Government-imposed corporate monitors—once a rare occurrence in the U.S.—are now commonplace, not only with domestic regulators but also with regulatory agencies in various other countries, in connection with enforcement proceedings and prosecutions for criminal offenses such as anti-corruption violations and other misconduct.

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Even though government imposed monitors help organizations restore trust, recover from past misdeeds, and help prevent future legal and reputational damage no company volunteers for a government-appointed monitor.

In a recent article for New York Law Journal, Jonny Frank and Simon Platt outline steps companies can take to avoid or narrow the scope of a government-imposed monitor.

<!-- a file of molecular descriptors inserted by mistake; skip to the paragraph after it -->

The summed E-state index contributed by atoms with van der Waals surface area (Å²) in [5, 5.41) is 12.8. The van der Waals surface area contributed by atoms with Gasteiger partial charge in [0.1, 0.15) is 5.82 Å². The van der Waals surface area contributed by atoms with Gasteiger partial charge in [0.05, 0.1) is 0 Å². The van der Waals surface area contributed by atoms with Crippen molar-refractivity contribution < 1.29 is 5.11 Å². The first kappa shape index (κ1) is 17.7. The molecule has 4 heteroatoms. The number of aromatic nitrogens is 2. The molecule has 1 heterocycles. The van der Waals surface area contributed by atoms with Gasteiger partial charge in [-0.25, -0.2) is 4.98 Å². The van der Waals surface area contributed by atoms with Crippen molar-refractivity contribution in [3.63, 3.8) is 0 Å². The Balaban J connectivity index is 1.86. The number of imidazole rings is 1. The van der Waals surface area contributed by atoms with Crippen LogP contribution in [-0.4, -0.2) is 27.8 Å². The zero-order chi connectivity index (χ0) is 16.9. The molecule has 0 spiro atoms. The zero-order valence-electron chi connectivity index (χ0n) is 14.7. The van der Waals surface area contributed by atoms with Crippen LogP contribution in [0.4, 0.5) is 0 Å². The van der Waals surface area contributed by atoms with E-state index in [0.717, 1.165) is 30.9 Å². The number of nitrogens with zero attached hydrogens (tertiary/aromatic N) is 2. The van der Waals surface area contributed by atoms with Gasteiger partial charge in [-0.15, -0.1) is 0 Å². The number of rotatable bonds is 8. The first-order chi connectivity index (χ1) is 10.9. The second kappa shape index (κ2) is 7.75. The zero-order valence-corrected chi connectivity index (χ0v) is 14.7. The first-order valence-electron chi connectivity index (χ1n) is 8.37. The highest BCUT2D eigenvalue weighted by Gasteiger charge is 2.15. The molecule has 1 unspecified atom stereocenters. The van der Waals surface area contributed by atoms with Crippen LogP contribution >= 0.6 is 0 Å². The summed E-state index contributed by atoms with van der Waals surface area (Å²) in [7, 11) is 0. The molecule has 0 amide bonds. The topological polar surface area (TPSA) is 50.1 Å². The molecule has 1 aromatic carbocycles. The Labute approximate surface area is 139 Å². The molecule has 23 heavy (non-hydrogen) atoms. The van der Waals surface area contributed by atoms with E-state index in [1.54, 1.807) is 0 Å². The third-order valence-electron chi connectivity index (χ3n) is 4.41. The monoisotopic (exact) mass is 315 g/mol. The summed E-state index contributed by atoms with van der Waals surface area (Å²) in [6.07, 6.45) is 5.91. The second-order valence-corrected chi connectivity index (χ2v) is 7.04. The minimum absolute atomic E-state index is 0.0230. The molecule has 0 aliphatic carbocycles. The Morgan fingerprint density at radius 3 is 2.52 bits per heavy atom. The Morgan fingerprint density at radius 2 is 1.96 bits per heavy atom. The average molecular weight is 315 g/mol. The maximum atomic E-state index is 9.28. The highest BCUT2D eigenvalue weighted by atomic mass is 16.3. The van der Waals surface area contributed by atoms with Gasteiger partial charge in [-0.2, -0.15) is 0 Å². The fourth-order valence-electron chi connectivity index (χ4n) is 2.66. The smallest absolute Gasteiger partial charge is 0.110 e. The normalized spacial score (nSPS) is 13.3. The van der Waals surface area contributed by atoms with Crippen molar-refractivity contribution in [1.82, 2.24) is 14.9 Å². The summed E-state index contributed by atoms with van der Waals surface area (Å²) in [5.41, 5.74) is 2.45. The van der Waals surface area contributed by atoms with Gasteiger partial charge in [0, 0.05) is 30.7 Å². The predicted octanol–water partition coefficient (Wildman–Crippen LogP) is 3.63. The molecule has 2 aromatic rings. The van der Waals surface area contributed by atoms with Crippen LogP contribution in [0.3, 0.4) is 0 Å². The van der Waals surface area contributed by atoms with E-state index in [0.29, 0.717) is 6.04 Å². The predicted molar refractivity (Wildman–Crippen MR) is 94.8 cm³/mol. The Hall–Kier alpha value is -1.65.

Read the full article.

About the Authors

Jonny Frank StoneTurn

Jonny Frank

Jonny Frank brings over 40 years of public and private sector and law and business school teaching experience in forensic investigations, compliance, and risk management. He helps organizations and counsel […]

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Simon Platt

Simon Platt

Simon Platt co-founded StoneTurn in 2004 and is Co-Chair of the firm. He previously served as the firm’s Managing Partner until 2016, when he was appointed Chair and in 2022, […]

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